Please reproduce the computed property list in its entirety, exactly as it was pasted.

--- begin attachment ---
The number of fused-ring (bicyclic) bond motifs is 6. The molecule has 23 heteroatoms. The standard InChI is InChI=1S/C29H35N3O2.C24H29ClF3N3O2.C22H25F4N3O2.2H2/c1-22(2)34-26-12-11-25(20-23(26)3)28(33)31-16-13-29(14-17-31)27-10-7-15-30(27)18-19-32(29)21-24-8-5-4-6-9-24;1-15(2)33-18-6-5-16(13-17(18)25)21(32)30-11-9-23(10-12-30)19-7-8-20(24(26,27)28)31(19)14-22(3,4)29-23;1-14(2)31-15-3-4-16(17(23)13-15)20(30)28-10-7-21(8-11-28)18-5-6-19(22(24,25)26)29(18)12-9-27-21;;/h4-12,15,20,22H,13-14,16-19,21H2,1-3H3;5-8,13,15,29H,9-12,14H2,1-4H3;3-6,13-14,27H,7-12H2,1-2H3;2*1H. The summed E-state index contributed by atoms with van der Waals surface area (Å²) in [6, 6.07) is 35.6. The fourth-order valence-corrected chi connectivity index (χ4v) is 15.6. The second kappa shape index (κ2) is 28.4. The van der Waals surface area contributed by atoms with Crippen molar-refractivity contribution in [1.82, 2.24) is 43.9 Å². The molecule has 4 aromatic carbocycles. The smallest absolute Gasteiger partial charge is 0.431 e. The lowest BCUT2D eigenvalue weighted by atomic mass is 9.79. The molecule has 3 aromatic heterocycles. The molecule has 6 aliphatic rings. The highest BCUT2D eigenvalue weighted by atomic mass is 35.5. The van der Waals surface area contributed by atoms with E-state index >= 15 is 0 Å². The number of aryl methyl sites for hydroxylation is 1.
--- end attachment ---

The number of fused-ring (bicyclic) bond motifs is 6. The molecule has 23 heteroatoms. The standard InChI is InChI=1S/C29H35N3O2.C24H29ClF3N3O2.C22H25F4N3O2.2H2/c1-22(2)34-26-12-11-25(20-23(26)3)28(33)31-16-13-29(14-17-31)27-10-7-15-30(27)18-19-32(29)21-24-8-5-4-6-9-24;1-15(2)33-18-6-5-16(13-17(18)25)21(32)30-11-9-23(10-12-30)19-7-8-20(24(26,27)28)31(19)14-22(3,4)29-23;1-14(2)31-15-3-4-16(17(23)13-15)20(30)28-10-7-21(8-11-28)18-5-6-19(22(24,25)26)29(18)12-9-27-21;;/h4-12,15,20,22H,13-14,16-19,21H2,1-3H3;5-8,13,15,29H,9-12,14H2,1-4H3;3-6,13-14,27H,7-12H2,1-2H3;2*1H. The summed E-state index contributed by atoms with van der Waals surface area (Å²) in [6, 6.07) is 35.6. The fourth-order valence-corrected chi connectivity index (χ4v) is 15.6. The second kappa shape index (κ2) is 28.4. The van der Waals surface area contributed by atoms with Crippen molar-refractivity contribution in [1.82, 2.24) is 43.9 Å². The molecule has 4 aromatic carbocycles. The smallest absolute Gasteiger partial charge is 0.431 e. The lowest BCUT2D eigenvalue weighted by atomic mass is 9.79. The molecule has 3 aromatic heterocycles. The molecule has 6 aliphatic rings. The highest BCUT2D eigenvalue weighted by atomic mass is 35.5. The van der Waals surface area contributed by atoms with E-state index >= 15 is 0 Å². The number of aryl methyl sites for hydroxylation is 1.